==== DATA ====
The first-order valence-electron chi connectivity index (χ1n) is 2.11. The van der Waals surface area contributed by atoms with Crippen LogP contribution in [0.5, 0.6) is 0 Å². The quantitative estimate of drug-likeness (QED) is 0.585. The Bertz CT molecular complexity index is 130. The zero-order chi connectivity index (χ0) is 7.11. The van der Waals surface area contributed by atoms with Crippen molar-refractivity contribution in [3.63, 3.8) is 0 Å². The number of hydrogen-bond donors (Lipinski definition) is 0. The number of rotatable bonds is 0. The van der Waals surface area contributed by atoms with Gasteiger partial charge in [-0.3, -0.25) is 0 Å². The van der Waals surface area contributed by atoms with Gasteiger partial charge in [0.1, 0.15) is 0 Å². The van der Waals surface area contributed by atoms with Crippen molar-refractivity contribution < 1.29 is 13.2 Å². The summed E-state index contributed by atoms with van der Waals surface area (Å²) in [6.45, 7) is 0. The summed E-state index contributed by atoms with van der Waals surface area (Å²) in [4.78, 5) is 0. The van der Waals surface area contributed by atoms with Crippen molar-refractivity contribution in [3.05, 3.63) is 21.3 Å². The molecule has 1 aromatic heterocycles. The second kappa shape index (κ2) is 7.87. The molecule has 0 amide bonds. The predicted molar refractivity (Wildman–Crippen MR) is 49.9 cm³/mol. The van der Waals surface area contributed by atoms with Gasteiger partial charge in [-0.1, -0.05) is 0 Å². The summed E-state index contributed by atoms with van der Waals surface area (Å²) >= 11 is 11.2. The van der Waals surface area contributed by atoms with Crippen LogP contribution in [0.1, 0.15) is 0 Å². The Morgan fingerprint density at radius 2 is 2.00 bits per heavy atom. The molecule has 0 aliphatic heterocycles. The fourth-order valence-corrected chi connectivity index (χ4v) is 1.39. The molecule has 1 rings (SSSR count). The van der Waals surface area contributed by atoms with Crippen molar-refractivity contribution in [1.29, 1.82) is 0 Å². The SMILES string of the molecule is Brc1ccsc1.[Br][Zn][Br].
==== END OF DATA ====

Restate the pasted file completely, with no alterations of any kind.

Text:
The first-order valence-electron chi connectivity index (χ1n) is 2.11. The van der Waals surface area contributed by atoms with Crippen LogP contribution in [0.5, 0.6) is 0 Å². The quantitative estimate of drug-likeness (QED) is 0.585. The Bertz CT molecular complexity index is 130. The zero-order chi connectivity index (χ0) is 7.11. The van der Waals surface area contributed by atoms with Crippen molar-refractivity contribution in [3.63, 3.8) is 0 Å². The number of hydrogen-bond donors (Lipinski definition) is 0. The number of rotatable bonds is 0. The van der Waals surface area contributed by atoms with Gasteiger partial charge in [-0.3, -0.25) is 0 Å². The van der Waals surface area contributed by atoms with Gasteiger partial charge in [0.1, 0.15) is 0 Å². The van der Waals surface area contributed by atoms with Crippen molar-refractivity contribution < 1.29 is 13.2 Å². The summed E-state index contributed by atoms with van der Waals surface area (Å²) in [6.45, 7) is 0. The summed E-state index contributed by atoms with van der Waals surface area (Å²) in [4.78, 5) is 0. The van der Waals surface area contributed by atoms with Crippen molar-refractivity contribution in [3.05, 3.63) is 21.3 Å². The molecule has 1 aromatic heterocycles. The second kappa shape index (κ2) is 7.87. The molecule has 0 amide bonds. The predicted molar refractivity (Wildman–Crippen MR) is 49.9 cm³/mol. The van der Waals surface area contributed by atoms with Gasteiger partial charge in [-0.1, -0.05) is 0 Å². The summed E-state index contributed by atoms with van der Waals surface area (Å²) >= 11 is 11.2. The van der Waals surface area contributed by atoms with Crippen LogP contribution in [0.1, 0.15) is 0 Å². The Morgan fingerprint density at radius 2 is 2.00 bits per heavy atom. The molecule has 0 aliphatic heterocycles. The fourth-order valence-corrected chi connectivity index (χ4v) is 1.39. The molecule has 1 rings (SSSR count). The van der Waals surface area contributed by atoms with Crippen molar-refractivity contribution in [1.29, 1.82) is 0 Å². The SMILES string of the molecule is Brc1ccsc1.[Br][Zn][Br].